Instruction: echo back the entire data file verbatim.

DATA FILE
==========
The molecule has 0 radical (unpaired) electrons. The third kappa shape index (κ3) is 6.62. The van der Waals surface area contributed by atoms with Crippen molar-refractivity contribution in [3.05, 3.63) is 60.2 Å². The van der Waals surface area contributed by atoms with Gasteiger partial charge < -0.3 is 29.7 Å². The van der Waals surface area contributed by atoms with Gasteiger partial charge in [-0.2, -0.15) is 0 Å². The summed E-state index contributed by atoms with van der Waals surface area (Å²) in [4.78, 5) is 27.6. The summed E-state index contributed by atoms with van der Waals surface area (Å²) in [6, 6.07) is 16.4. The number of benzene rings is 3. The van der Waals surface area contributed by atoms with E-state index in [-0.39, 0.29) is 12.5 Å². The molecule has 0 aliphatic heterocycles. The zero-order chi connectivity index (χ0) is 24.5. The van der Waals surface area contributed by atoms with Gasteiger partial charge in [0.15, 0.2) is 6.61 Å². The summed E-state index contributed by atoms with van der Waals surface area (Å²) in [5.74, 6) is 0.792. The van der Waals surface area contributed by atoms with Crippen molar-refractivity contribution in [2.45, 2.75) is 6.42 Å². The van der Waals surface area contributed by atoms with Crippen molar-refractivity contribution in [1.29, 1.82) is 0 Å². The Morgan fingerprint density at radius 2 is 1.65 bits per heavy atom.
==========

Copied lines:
The molecule has 0 radical (unpaired) electrons. The third kappa shape index (κ3) is 6.62. The van der Waals surface area contributed by atoms with Crippen molar-refractivity contribution in [3.05, 3.63) is 60.2 Å². The van der Waals surface area contributed by atoms with Gasteiger partial charge < -0.3 is 29.7 Å². The van der Waals surface area contributed by atoms with Gasteiger partial charge in [-0.2, -0.15) is 0 Å². The summed E-state index contributed by atoms with van der Waals surface area (Å²) in [4.78, 5) is 27.6. The summed E-state index contributed by atoms with van der Waals surface area (Å²) in [6, 6.07) is 16.4. The number of benzene rings is 3. The van der Waals surface area contributed by atoms with E-state index in [-0.39, 0.29) is 12.5 Å². The molecule has 0 aliphatic heterocycles. The zero-order chi connectivity index (χ0) is 24.5. The van der Waals surface area contributed by atoms with Gasteiger partial charge in [0.15, 0.2) is 6.61 Å². The summed E-state index contributed by atoms with van der Waals surface area (Å²) in [5.74, 6) is 0.792. The van der Waals surface area contributed by atoms with Crippen molar-refractivity contribution in [2.45, 2.75) is 6.42 Å². The van der Waals surface area contributed by atoms with Crippen molar-refractivity contribution in [1.29, 1.82) is 0 Å². The Morgan fingerprint density at radius 2 is 1.65 bits per heavy atom.